Ziad Bahaa El-Din, who is a member of the leftist Egyptian Social Democratic Party, will be deputy prime minister; he has a doctorate in banking law from the London School of Economics and ran Egypt's investment authority between 2004 and 2007.
 
Egypt's interim authorities have not been able to ignore ideology and horse-trading in choosing their economic team. In an effort to reduce political tensions, they have had to take care to appear inclusive of a range of opinion.

You May Like

Turkish Public Fears Jihadists More Than Kurds

Turkey facing twin threats of terrorism by Islamic State and PKK Kurdish separatists, says President Erdogan’s ruling AK Party More

Video One Year After Massacre, Iraq’s Yazidis a Broken People

Minority community still recovering from devastating assault by IS militants which spurred massive outrage More

‘Malvertisements’ Undermine Internet Trust

Hackers increasingly prey on users' trust of major websites to delivery malicious software More

This forum has been closed.
Comments
     
There are no comments in this forum. Be first and add one

Featured Videos

Your JavaScript is turned off or you have an old version of Adobe's Flash Player. Get the latest Flash player.
Iraqi Yazidis Fear Death of Their Communityi
X
Sharon Behn
August 03, 2015 2:23 PM
A year ago on August 3, Islamic State militants stormed the homelands of Iraq’s Yazidi minority, killing hundreds of men and enslaving thousands of women. The scenes of desperate Yazidi families crowding on the top of Sinjar mountain without food or water spurred Kurdish fighters into action, an emergency airlift and the start of the U.S. airstrike campaign against the Islamic State Sunni extremists. VOA's Sharon Benh reports from northern Iraq.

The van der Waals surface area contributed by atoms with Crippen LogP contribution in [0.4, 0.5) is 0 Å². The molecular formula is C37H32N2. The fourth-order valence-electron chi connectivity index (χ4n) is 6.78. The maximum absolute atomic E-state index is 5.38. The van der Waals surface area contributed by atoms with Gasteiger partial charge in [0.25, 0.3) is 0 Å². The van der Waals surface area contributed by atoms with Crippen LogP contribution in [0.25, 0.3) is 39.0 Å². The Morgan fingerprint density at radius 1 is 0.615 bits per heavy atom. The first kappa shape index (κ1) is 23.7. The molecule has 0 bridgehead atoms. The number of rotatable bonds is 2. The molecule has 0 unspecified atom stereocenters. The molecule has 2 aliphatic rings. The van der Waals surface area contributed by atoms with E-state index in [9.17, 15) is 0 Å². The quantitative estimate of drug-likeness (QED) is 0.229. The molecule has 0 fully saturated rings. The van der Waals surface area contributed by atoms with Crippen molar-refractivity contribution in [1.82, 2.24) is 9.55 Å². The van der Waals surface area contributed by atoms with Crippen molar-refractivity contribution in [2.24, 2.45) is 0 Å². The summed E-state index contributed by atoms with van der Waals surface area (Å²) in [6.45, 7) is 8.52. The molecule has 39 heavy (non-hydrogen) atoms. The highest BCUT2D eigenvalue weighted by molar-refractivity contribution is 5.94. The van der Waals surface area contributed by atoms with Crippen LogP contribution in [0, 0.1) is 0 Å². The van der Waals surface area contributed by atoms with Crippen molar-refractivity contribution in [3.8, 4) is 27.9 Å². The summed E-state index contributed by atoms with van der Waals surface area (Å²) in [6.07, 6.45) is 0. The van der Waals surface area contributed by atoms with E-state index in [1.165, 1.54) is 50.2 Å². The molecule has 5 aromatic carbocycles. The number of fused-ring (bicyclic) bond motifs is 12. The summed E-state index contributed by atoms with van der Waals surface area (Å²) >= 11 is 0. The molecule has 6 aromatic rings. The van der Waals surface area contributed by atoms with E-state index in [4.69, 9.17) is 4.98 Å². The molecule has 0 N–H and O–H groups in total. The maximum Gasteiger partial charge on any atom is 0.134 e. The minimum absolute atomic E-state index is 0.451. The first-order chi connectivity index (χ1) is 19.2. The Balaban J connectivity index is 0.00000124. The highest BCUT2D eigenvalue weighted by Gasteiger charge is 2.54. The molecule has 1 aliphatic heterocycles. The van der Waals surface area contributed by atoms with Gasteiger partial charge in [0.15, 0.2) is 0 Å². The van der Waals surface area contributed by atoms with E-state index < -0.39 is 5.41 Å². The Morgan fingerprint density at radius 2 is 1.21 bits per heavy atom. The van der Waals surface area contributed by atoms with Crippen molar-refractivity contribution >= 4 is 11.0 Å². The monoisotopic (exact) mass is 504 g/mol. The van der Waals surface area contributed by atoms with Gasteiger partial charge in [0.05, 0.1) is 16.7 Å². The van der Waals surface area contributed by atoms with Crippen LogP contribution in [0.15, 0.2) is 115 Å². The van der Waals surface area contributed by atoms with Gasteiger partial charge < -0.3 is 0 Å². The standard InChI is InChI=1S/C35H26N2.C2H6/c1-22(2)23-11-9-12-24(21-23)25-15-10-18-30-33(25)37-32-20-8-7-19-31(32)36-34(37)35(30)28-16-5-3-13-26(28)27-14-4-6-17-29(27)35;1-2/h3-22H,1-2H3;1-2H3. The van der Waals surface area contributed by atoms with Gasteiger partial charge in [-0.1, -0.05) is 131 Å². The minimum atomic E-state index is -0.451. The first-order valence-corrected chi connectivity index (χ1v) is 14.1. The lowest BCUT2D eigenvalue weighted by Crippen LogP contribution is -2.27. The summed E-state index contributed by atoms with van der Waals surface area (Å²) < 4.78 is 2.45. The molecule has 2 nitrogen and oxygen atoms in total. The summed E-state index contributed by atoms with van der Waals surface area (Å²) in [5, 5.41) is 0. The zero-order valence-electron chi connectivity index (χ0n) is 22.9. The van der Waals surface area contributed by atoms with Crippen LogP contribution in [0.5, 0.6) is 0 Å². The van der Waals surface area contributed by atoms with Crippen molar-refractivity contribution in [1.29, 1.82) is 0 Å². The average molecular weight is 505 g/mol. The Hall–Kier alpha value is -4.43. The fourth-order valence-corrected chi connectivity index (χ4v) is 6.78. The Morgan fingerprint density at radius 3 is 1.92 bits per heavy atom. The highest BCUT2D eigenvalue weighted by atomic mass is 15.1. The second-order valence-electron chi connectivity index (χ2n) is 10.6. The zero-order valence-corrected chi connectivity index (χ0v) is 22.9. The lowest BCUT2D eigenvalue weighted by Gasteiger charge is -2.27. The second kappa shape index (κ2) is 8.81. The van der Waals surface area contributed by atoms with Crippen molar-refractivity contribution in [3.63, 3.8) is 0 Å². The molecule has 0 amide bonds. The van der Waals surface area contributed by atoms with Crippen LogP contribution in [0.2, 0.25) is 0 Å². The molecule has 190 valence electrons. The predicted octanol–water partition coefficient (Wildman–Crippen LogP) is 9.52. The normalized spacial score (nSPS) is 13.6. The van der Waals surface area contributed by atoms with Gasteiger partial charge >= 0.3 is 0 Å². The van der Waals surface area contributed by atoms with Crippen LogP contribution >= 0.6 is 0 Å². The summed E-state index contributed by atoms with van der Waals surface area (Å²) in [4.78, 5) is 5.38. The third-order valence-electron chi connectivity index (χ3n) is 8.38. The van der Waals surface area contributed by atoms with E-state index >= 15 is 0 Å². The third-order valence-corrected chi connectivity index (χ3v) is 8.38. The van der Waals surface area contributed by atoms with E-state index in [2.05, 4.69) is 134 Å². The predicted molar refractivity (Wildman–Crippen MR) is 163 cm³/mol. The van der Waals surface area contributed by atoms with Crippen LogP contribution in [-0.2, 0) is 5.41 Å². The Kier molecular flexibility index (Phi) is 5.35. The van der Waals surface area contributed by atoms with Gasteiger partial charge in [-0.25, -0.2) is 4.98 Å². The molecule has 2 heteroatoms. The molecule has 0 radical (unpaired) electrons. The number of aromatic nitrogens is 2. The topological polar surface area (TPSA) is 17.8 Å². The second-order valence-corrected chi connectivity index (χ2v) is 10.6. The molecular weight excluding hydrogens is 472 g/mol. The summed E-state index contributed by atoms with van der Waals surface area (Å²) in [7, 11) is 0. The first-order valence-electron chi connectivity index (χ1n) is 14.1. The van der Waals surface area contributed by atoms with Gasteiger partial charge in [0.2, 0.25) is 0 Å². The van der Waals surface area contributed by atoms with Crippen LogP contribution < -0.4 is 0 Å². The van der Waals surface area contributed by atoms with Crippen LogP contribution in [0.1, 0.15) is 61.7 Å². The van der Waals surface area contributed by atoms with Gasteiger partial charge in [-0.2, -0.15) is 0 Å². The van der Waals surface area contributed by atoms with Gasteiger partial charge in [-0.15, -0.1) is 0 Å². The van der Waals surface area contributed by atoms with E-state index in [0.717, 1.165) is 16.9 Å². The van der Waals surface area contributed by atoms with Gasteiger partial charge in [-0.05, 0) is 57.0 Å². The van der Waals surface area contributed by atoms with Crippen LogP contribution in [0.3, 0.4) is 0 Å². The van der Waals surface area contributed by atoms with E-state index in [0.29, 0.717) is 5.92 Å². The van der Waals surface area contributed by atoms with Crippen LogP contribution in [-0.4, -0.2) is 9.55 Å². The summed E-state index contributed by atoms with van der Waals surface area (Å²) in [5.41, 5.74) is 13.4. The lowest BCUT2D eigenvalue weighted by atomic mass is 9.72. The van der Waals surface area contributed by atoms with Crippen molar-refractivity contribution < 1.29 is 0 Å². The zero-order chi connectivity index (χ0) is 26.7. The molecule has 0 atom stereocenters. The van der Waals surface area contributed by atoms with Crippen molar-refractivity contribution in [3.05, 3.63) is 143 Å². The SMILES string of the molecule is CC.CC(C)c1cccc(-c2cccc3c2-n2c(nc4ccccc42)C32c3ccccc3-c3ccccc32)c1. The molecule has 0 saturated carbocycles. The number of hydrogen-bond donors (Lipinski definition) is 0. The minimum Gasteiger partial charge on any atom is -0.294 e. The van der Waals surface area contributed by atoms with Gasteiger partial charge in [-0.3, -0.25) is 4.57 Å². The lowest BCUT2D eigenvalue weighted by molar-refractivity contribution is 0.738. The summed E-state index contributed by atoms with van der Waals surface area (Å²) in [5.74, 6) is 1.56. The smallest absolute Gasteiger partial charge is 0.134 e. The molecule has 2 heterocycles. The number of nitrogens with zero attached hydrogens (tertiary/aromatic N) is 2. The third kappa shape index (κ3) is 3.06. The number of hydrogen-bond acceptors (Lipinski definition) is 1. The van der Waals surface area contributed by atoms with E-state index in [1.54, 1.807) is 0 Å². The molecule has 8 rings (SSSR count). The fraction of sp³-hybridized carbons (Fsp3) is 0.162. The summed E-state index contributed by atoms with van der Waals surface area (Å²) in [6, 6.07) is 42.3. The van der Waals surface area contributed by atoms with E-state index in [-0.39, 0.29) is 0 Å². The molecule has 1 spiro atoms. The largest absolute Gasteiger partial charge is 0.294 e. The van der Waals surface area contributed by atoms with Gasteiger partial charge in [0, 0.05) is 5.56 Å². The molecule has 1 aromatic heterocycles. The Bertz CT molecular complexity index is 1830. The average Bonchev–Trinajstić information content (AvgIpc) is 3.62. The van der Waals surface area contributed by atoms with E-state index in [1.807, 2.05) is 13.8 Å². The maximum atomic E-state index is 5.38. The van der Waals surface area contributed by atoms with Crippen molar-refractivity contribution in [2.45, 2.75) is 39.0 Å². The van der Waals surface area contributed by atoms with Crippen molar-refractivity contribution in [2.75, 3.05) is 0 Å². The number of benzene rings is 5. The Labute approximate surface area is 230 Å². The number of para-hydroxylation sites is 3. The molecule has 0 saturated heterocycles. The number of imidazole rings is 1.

Video

Video Iraqi Yazidis Fear Death of Their Community

A year ago on August 3, Islamic State militants stormed the homelands of Iraq’s Yazidi minority, killing hundreds of men and enslaving thousands of women. The scenes of desperate Yazidi families crowding on the top of Sinjar mountain without food or water spurred Kurdish fighters into action, an emergency airlift and the start of the U.S. airstrike campaign against the Islamic State Sunni extremists. VOA's Sharon Benh reports from northern Iraq.
Video

Video Bangkok Warned It Soon Could Be Submerged

Italy's Venice and America's New Orleans are not the only cities gradually submerging. The nearly ten million residents of the Bangkok urban area now must confront warnings the city could become uninhabitable in a few decades. VOA Correspondent Steve Herman reports from the Thai capital.
Video

Video Inclusive Gym Gets People With Disabilities in Fitness Spirit

Individuals with special needs are 58 percent more likely to be obese than the general population. According to the U.S. Centers for Disease Control, they also have an increased likelihood of anxiety, depression and social isolation. But a sports club outside Washington wants to make a difference in these people's lives. With Carol Pearson narrating, VOA's June Soh reports.
Video

Video Astronauts Train Underwater for Deep Space Missions